High School Football Coach In South Georgia Hospitalized With Flu And COVID-19
A football coach at a high school in South Georgia is in the hospital after testing positive for both influenza and COVID-19, according to the school's Facebook page.
Tift County Head Football Coach Ashley Anders felt sick with flu-like illness earlier this week and was immediately quarantined. He has not had contact with the football team since last Friday, the school said.
“Please keep Coach Anders and his family in your prayers as he battles these illnesses,” the Facebook post says.
Tift County is about 185 miles south of Atlanta.
RELATED: Flu Season: Get Vaccinated Early To Build Immunity, Officials Say
Meanwhile, the medical community is urging Georgians to get vaccinated for the flu.
With the threat of COVID-19 as well as other illnesses that could lead to pneumonia, it's even more important to get a flu shot, said Dr. John Johnson, secretary of the board of directors of the Medical Association of Atlanta.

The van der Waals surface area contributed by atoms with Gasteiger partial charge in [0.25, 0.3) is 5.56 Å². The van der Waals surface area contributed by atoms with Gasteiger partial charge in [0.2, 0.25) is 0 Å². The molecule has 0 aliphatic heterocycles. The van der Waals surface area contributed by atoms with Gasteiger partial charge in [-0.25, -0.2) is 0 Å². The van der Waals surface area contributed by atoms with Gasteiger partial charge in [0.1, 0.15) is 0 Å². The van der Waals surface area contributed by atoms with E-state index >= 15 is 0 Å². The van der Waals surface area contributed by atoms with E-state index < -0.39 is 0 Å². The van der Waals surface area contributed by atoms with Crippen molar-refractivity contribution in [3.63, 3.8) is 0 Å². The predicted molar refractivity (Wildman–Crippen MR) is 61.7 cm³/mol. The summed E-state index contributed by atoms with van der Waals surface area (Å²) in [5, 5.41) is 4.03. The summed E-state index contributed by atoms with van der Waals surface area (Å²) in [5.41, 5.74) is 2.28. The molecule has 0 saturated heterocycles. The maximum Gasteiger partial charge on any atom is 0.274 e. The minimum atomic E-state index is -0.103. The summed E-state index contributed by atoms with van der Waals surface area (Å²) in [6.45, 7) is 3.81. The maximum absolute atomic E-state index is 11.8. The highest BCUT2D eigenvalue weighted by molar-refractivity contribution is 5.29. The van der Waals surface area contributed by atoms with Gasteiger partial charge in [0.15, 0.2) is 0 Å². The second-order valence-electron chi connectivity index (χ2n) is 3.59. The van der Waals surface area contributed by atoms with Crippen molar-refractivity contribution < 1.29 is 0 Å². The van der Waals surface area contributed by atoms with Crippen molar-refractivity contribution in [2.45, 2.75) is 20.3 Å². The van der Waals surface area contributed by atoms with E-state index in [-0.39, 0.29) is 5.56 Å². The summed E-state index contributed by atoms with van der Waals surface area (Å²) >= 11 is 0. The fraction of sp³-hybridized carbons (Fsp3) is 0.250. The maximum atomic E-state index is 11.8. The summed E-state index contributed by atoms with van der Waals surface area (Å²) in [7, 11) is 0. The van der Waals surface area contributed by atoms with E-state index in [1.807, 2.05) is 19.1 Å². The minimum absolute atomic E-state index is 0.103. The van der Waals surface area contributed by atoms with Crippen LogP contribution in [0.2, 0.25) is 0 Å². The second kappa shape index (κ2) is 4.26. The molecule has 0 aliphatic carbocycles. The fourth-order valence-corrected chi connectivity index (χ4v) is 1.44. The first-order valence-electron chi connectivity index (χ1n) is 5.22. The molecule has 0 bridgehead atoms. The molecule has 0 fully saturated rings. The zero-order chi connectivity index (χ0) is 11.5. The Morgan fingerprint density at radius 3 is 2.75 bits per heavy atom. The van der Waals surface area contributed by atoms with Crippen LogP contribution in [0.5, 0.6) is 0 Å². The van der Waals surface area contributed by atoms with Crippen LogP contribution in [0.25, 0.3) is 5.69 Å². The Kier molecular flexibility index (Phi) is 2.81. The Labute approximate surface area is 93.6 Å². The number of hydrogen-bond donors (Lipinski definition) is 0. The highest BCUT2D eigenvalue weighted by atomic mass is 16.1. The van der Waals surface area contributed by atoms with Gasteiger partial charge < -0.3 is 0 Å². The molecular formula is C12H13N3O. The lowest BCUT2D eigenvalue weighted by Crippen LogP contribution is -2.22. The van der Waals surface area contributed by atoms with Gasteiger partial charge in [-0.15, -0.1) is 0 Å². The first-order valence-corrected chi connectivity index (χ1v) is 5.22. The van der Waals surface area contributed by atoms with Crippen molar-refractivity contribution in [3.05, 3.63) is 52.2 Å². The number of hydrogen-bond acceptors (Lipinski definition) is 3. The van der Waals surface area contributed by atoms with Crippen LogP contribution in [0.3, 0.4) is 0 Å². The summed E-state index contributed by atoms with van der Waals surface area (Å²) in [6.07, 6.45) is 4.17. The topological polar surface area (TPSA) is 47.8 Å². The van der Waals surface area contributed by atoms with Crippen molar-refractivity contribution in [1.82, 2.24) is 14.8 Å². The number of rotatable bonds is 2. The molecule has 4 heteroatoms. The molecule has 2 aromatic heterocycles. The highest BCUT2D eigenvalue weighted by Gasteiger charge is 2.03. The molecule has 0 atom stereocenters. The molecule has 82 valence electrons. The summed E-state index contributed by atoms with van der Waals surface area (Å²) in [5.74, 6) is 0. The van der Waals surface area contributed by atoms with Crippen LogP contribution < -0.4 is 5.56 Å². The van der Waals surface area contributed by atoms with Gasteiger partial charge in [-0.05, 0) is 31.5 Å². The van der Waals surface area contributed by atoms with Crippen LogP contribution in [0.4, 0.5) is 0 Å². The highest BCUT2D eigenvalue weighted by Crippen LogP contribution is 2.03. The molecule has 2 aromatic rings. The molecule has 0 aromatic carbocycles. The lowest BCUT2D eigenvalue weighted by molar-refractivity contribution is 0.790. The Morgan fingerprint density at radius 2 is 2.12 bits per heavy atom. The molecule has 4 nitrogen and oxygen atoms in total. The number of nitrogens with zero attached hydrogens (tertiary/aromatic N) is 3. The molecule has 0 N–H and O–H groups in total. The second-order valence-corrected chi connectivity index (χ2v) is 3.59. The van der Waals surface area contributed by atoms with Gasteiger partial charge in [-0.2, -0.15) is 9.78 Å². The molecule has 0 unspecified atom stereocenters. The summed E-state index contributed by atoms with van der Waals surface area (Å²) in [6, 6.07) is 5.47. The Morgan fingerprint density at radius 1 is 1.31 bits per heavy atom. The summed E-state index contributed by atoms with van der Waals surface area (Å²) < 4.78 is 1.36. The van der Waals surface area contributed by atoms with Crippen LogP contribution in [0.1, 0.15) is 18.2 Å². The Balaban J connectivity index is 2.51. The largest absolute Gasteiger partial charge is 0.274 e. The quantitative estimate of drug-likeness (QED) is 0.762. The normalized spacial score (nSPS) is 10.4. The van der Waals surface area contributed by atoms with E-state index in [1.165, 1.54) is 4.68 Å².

"Not having a vaccine increases your risk of fatality associated with influenza," he said. "I would say getting it early would be the key. Having both influenza and COVID-19 concomitantly could be potentially catastrophic."
The Centers for Disease Control and Prevention estimated 39 million to 56 million flu illnesses nationwide, resulting in 18 million to 26 million medical visits. A significant flu and RSV (respiratory syncytial virus) season this year could put an added strain on the health care system, as people experience similar symptoms – fever, cough, and aches, for example – with COVID-19 and respiratory viruses.
In Georgia, more than 2,500 people in the eight-county metro Atlanta area were hospitalized with flu, and 94 Georgians died in the 2019-20 flu season.
Since March, more than 6,200 Georgians have died of COVID-19, according to the state health department.
"I would say the risk of concomitant infection or dual infection of both is very severe," Johnson said. "Again, there's increased mortality associated with each condition independently. And so both attacking the respiratory system of the same individual concomitantly could potentially have catastrophic impact."